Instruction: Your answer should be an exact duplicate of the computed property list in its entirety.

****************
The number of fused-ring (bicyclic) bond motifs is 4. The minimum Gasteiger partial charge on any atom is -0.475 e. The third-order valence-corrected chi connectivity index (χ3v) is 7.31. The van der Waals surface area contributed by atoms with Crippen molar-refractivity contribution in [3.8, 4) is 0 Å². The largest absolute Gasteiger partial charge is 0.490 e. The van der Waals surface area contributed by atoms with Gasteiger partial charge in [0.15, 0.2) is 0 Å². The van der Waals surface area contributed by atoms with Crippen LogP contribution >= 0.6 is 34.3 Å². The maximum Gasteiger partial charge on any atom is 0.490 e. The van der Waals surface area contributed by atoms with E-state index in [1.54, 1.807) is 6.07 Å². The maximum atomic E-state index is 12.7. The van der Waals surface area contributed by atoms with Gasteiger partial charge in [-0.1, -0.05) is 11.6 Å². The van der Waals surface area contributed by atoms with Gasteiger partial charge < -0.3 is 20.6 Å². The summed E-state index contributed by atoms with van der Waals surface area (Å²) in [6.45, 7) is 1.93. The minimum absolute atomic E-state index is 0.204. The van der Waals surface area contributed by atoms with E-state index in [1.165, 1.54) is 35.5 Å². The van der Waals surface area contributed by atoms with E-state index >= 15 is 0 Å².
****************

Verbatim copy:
The number of fused-ring (bicyclic) bond motifs is 4. The minimum Gasteiger partial charge on any atom is -0.475 e. The third-order valence-corrected chi connectivity index (χ3v) is 7.31. The van der Waals surface area contributed by atoms with Crippen molar-refractivity contribution in [3.8, 4) is 0 Å². The largest absolute Gasteiger partial charge is 0.490 e. The van der Waals surface area contributed by atoms with Gasteiger partial charge in [0.15, 0.2) is 0 Å². The van der Waals surface area contributed by atoms with Crippen LogP contribution >= 0.6 is 34.3 Å². The maximum Gasteiger partial charge on any atom is 0.490 e. The van der Waals surface area contributed by atoms with E-state index in [1.54, 1.807) is 6.07 Å². The maximum atomic E-state index is 12.7. The van der Waals surface area contributed by atoms with Gasteiger partial charge in [-0.1, -0.05) is 11.6 Å². The van der Waals surface area contributed by atoms with Gasteiger partial charge < -0.3 is 20.6 Å². The summed E-state index contributed by atoms with van der Waals surface area (Å²) in [6.45, 7) is 1.93. The minimum absolute atomic E-state index is 0.204. The van der Waals surface area contributed by atoms with E-state index in [1.165, 1.54) is 35.5 Å². The van der Waals surface area contributed by atoms with E-state index >= 15 is 0 Å².